Lukas Verburgt has written an interesting post on OOO and materialism. Here’s a taste:

The most common misunderstanding about object-oriented ontology is probably that it entails a rigid materialism. Since it talks of ‘materials’ and often does this with reference to ‘beings’ it seems not unfair to label it as a contemporary ‘materialist ontology’ (reminiscent of both Lucretius’ atoms and different Marxist positions). And a title like Material Beings would probably count as a good candidate for any object-oriented publication.

Actually, there is a book, by Peter van Ingwagen, that is called ‘Material Beings’. Is he, a University of Notre Dame metaphysician, an object-oriented philosopher then? In brief, he argues that all material objects are made up of elementary particles, such that random everyday objects do in fact not exist; they are abstractions of a certain arrangement of elementary particles. As Van Ingwagen puts it, where it seems that there is a table, there are just elementary particles arranged tablewise. Importantly, an everyday abstraction like a table does not count as an object and thus, given materialist rigor, does not exist. They, perhaps give the impression that we are allowed to talk of an object, but we are not; tables are like a or on pair with a pack of wolves – we refer to it as a single object or entity, but for Van Ingwagen they are mere abstractions. This allows him to focus on objects and nothing but objects. So, he seems quite object-oriented to say the least.

Actually, he is not. And the fact that such a figure as Van Ingwagen is not relates to the fact that object-oriented ontology is having a hard time to free itself of the ‘accusation’ of materialism as well as to the justified question; ‘what exactly is the meaning of materialism’? I totally agree with both Levi Bryant’s and Ian Bogost’s (see here and here); materialism seems to be everywhere these days (‘new materialism’, ‘neo-materialism’ etc. etc.) but it is questionable what it actually comes down to.

Actually there is a bit of a friendly debate in OOO surrounding this very issue. Bogost and I are both fall under the materialist wing of OOO. Although she does not call herself an object-oriented philosopher, Bennett would be included in this camp as well. Hopefully I’m not putting words in Ian’s mouth, but when Ian and I say we’re perplexed by much of what is called materialism, this is not because we’re rejecting materialism, but because we don’t see what’s materialistic in these orientations. For example, how is Badiou’s thesis that “the whole is not” a materialist thesis? And here I’m thinking of materialism in the Lucretian sense of everything being composed of matter. I will say, however, that I’ve come a long way in my understanding of why certain Marxists, Foucaultians, Althusserians, etc., refer to themselves as materialists. They are making the claim that it is material practices (working on things, building things, laboring, etc) that drive history and social formations, not ideas, norms, or concepts.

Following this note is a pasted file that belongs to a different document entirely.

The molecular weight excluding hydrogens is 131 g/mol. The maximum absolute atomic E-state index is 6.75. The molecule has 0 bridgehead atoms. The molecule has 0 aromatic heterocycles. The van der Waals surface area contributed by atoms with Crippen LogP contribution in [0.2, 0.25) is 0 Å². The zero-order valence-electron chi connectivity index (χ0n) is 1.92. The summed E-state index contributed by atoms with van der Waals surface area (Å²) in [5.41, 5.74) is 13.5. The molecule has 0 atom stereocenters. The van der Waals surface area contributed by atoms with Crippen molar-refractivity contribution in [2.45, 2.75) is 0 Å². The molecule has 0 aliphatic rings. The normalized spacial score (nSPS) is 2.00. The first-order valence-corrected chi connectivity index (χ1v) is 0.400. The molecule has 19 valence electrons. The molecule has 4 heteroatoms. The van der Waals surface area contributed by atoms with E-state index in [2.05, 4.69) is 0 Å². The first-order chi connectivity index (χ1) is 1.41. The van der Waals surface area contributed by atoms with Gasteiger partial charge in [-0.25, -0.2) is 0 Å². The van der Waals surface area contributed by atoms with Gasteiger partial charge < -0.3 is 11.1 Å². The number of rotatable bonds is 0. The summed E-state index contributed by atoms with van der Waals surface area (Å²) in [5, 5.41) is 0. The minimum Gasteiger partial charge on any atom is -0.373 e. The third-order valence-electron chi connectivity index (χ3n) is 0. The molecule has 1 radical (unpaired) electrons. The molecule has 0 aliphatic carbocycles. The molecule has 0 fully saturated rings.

I’m not sure where Morton stands, but Harman, by contrast, rejects materialism and for very much the reasons that Lukas outlines in his post. At the CUNY event, Harman, Bennett, and I had a really great discussion on this issue. For Graham, materialism undermines objects. One example Graham gave was the Wall Street stock exchange. Paraphrasing Graham, he said something like “if we say that Wall Street is material, are we saying that it’s nothing more than its bricks, fiber optic cables, computers, etc?” In other words, under this conception of materialism, the objectness of Wall Street evaporates in the way described by van Ingwagen. They become mere “abstracta”.

This is certainly not a version of materialism that I accept. For me there are nothing but material entities. Everything that exists must be physical in some way or another (though I admit that I go back and forth in the case of numbers), but this doesn’t entail that things can be dissolved into elementary parts or units like atoms. Relations among parts are crucial as well and these relations cannot be reduced to their parts. It wouldn’t ever occur to me to treat the bricks of Wall Street as a part of Wall Street because these entities are not a part of the ongoing autopoiesis of Wall Street. All that I require is that form be physically embodied in some way or another and that there be some form of real material connection when entities interact (no magic, no action at a distance, nothing supernatural). Nonetheless, there is emergence that gives rise to unities that can’t be reduced to their parts. The parts can come and go while maintaining the form of the entity, but they are nonetheless replaced by other material parts.

It comes as a surprise to me to see materialism characterized in these sort of reductivist terms, though when I reflect on Democritus, Lucretius, and Van Ingwagen, I can see how there is one version of materialism that indeed undermines substances or individuals. I just don’t happen to share that materialism insofar as I advocate the phenomenon of emergence. At any rate, I’m an unrepentant materialist, I think it’s the only truly productive philosophical thesis that’s ever been articulated, I think it’s liberating and emancipating, and I think it fills our sense of the world with wonder and beauty. If people reject OOO (my version anyway) because it’s materialist I suppose that’s something I’ll have to live with.